I would also recommend the use of West Epoxy Systems roller covers.  They are the thin green/yellow foam that resists bubbling very well.  I have applied full gallons of 2000E with one roller cover.  Late this summer we had an issue getting West System covers due to the Covid debacle.  I read online that Redtree foam covers were highly recommended for 2 part paints and epoxy applications.  Our distributors were out of them as well, so I purchased the last 3 from our local West Marine.  Neither of those covers lasted more than 15 minutes before they developed a tumor or started removing themselves from the tube.  I rate them as poor, perhaps not much better than the black foam ones from a big box store.

Take your time and enjoy the journey.  You are correct a gelcoat peeler is a gift from God.  I donít use ours very often but when we do it is a godsend.  When you are done with it you can sell it for what you paid for it.  Be safe...

Dale
"Maruska"
Pearson 365 Cutter Ketch
1976 Hull #40
Buffalo, N.Y.

jpendoley

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Re: Blisters and Peeling WalkAbout
« Reply #2 on: December 10, 2020, 10:17:23 AM »
Thanks Dale-will take a few pictures at some point to share with the group. Thanks for your input on colors and temperature. I did not know it came in white and gray-will definitely leverage. And the temp range info will let me proceed earlier than I planned. Will preorder everything so I have it come springtime after the winter dry out.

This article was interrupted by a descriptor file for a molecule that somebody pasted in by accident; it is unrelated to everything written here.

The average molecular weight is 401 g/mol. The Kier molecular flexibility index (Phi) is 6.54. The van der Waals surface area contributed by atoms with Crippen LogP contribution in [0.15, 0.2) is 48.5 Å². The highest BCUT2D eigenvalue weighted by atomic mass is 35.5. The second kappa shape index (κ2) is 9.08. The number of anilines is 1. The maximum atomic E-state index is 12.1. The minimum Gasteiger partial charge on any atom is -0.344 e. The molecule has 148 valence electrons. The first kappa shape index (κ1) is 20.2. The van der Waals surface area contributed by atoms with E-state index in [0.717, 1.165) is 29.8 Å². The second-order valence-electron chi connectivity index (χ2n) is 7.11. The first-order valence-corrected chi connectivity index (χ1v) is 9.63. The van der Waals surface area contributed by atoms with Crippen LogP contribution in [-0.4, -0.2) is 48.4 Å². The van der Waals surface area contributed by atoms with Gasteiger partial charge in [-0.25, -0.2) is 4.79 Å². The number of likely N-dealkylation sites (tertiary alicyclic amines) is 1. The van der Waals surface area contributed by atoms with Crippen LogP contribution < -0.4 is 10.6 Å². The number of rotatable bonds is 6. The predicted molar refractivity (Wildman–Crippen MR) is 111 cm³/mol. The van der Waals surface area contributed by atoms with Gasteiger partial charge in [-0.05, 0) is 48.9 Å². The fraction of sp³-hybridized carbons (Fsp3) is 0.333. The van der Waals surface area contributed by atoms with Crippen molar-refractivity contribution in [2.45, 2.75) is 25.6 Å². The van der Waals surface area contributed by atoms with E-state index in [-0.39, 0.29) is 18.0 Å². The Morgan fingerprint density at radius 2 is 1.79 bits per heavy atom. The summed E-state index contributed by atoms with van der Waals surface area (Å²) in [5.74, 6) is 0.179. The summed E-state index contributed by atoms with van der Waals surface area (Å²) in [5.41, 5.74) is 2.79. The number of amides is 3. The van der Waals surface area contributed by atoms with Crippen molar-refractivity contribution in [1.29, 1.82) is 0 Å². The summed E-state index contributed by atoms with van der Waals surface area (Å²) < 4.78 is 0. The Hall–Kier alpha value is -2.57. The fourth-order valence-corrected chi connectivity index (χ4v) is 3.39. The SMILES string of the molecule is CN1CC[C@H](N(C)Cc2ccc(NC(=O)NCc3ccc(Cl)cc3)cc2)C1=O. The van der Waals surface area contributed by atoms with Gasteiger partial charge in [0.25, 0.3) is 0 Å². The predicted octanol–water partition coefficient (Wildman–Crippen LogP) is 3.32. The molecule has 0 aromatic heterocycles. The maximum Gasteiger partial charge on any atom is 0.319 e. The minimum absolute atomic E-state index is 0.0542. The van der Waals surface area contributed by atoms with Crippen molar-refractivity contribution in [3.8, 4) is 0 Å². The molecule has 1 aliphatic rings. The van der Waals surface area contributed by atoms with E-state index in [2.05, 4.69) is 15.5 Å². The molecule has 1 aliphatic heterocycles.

Best to you and you stay safe as well.
Jim

jpendoley

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Re: Blisters and Peeling WalkAbout
« Reply #3 on: July 07, 2021, 07:48:45 PM »
Long overdue update. what with heat waves, covid, a monsoon like June and the other boat projects, I am just finishing up the peel, barrier coat and topsides painting. I can say this much for sure ...NEVER AGAIN! This was an absolutely brutal job-even with the help of a gel plane.  Fairing the bottom was just so difficult. I went with SeaHAwk barrier coat and bottom paint and Epiphanes two part polyurethane for the topsides. Just put on the first coat of the boot today. Of course, now it all feels worth it.  Thats the seductive part of boat ownership.  All in, the sand blast, peel and paint probably cost all of $7000. I could have saved the dsandblasting cost had I known the underlying condition of the existing barrier coat, but thats all hindsight.